Nazarites had taken, among other vows, one which debarred them from the use of wine. In order that they might not violate the obligation, they were forbidden to drink the vinegar of wine or strong liquors, and to make the rule still more clear, they were not to touch the unfermented juice of grapes, nor even to eat the fruit either fresh or dried. In order, altogether, to secure the integrity of the vow, they were not even allowed anything that had to do with the vine; they were, in fact, to avoid the appearance of evil. Surely this is a lesson to the Lord's separated ones, teaching them to come away from sin in every form, to avoid not merely its grosser shapes, but even its spirit and similitude. Strict walking is much despised in these days, but rest assured, dear reader, it is both the safest and the happiest. He who yields a point or two to the world is in fearful peril; he who eats the grapes of Sodom will soon drink the wine of Gomorrah. A little crevice in the sea-bank in Holland lets in the sea, and the gap speedily swells till a province is drowned. Worldly conformity, in any degree, is a snare to the soul, and makes it more and more liable to presumptuous sins. Moreover, as the Nazarite who drank grape juice could not be quite sure whether it might not have endured a degree of fermentation, and consequently could not be clear in heart that his vow was intact, so the yielding, temporizing Christian cannot wear a conscience void of offence, but must feel that the inward monitor is in doubt of him. Things doubtful we need not doubt about; they are wrong to us. Things tempting we must not dally with, but flee from them with speed. Better be sneered at as a Puritan than be despised as a hypocrite. Careful walking may involve much self-denial, but it has pleasures of its own which are more than a sufficient recompense.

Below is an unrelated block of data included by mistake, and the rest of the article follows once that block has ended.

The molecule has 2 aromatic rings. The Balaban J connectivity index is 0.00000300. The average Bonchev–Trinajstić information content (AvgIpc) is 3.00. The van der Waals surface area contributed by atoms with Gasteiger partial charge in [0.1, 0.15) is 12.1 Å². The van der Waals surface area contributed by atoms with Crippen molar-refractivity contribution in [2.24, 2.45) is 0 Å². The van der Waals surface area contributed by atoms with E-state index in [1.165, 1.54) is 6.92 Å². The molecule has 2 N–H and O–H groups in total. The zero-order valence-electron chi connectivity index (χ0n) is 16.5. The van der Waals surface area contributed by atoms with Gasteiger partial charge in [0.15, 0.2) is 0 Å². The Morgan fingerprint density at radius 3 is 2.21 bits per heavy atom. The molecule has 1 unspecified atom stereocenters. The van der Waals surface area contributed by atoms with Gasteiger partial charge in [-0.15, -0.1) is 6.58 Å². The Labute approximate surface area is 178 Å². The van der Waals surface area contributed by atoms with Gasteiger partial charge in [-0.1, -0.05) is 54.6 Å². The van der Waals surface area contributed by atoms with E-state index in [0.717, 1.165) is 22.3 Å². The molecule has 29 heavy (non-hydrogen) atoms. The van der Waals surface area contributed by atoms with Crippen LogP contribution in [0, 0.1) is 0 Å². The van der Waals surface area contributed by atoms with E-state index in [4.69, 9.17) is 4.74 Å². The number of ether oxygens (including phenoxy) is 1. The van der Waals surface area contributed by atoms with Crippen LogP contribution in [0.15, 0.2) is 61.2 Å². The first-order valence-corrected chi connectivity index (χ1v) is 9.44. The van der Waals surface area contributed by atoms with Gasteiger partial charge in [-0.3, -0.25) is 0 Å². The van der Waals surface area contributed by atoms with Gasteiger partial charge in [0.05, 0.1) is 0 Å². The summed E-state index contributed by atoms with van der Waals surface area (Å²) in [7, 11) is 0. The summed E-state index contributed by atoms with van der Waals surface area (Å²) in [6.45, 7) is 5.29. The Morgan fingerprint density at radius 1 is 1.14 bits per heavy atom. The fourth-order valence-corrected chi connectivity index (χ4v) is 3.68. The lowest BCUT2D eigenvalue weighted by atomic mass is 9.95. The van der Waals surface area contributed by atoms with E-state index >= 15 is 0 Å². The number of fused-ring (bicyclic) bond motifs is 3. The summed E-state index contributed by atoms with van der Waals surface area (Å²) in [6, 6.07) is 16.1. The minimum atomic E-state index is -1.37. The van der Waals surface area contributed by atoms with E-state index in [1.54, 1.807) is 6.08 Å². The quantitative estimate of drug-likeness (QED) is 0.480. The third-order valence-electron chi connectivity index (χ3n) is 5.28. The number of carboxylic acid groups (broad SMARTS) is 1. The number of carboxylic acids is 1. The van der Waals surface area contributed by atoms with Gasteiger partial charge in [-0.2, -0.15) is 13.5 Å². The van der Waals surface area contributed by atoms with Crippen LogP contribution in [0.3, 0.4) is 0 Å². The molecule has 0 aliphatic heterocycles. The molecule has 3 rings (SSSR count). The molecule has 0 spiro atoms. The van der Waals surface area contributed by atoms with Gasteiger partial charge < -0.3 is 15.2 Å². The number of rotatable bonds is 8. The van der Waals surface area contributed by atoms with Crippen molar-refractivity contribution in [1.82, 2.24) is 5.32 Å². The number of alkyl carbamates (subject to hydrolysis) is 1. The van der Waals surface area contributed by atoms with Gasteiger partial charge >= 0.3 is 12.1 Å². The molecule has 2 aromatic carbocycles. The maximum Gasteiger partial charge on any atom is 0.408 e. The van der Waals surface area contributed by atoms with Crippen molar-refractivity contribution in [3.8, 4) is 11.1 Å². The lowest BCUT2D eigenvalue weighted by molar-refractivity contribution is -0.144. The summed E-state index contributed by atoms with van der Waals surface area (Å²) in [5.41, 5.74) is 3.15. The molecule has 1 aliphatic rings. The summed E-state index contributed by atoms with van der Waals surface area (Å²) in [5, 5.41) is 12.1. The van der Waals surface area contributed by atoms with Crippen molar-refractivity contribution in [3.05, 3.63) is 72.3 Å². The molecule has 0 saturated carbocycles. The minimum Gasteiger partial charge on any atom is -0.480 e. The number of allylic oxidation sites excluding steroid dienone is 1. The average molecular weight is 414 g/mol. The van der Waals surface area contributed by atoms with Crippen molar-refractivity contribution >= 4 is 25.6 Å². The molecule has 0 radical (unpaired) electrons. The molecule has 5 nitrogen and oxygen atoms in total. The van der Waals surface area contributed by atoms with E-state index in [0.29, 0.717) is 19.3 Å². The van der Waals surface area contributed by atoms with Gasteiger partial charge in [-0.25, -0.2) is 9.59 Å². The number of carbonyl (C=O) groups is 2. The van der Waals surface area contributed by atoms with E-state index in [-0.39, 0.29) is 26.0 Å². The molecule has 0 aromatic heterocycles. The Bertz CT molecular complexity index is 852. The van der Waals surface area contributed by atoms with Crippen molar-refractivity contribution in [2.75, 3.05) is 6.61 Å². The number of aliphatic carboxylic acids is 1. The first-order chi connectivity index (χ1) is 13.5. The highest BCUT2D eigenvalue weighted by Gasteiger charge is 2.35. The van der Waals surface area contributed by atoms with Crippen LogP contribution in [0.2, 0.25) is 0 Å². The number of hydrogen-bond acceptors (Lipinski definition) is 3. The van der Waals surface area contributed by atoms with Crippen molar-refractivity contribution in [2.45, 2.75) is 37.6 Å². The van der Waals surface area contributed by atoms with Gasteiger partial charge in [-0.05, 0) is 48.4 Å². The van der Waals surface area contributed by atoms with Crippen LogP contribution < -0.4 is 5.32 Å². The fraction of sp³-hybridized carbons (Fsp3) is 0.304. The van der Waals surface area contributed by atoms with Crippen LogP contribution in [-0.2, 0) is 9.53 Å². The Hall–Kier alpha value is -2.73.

Today's reading: Psalm 126-128, 1 Corinthians 10:19-33 (NIV)View today's reading on Bible Gateway